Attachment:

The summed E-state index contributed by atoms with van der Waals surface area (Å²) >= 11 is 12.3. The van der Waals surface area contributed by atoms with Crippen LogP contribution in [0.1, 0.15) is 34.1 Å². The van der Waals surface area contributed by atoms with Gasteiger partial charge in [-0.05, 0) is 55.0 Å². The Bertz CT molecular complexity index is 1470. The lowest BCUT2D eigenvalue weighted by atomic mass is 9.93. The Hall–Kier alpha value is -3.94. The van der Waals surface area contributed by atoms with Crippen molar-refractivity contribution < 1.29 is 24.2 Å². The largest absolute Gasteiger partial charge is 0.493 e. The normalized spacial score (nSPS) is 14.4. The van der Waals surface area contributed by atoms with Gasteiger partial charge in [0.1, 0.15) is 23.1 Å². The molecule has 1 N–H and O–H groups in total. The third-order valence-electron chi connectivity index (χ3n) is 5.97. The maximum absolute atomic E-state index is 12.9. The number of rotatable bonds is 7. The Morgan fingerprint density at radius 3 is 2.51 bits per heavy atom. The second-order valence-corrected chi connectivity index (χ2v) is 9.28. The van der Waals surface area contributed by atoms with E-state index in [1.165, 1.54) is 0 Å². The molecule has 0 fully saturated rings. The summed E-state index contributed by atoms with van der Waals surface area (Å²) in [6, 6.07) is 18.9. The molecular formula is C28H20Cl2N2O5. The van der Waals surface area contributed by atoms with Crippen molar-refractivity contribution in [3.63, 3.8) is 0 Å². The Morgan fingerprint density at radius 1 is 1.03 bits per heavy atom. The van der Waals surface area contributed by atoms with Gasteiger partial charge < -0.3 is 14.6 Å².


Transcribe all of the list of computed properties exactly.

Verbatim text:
The summed E-state index contributed by atoms with van der Waals surface area (Å²) >= 11 is 12.3. The van der Waals surface area contributed by atoms with Crippen LogP contribution in [0.1, 0.15) is 34.1 Å². The van der Waals surface area contributed by atoms with Gasteiger partial charge in [-0.05, 0) is 55.0 Å². The Bertz CT molecular complexity index is 1470. The lowest BCUT2D eigenvalue weighted by atomic mass is 9.93. The Hall–Kier alpha value is -3.94. The van der Waals surface area contributed by atoms with Crippen molar-refractivity contribution < 1.29 is 24.2 Å². The largest absolute Gasteiger partial charge is 0.493 e. The normalized spacial score (nSPS) is 14.4. The van der Waals surface area contributed by atoms with Gasteiger partial charge in [0.1, 0.15) is 23.1 Å². The molecule has 1 N–H and O–H groups in total. The third-order valence-electron chi connectivity index (χ3n) is 5.97. The maximum absolute atomic E-state index is 12.9. The number of rotatable bonds is 7. The Morgan fingerprint density at radius 3 is 2.51 bits per heavy atom. The second-order valence-corrected chi connectivity index (χ2v) is 9.28. The van der Waals surface area contributed by atoms with E-state index in [1.165, 1.54) is 0 Å². The molecule has 0 fully saturated rings. The summed E-state index contributed by atoms with van der Waals surface area (Å²) in [6, 6.07) is 18.9. The molecular formula is C28H20Cl2N2O5. The van der Waals surface area contributed by atoms with Crippen molar-refractivity contribution in [3.63, 3.8) is 0 Å². The Morgan fingerprint density at radius 1 is 1.03 bits per heavy atom. The van der Waals surface area contributed by atoms with Gasteiger partial charge < -0.3 is 14.6 Å².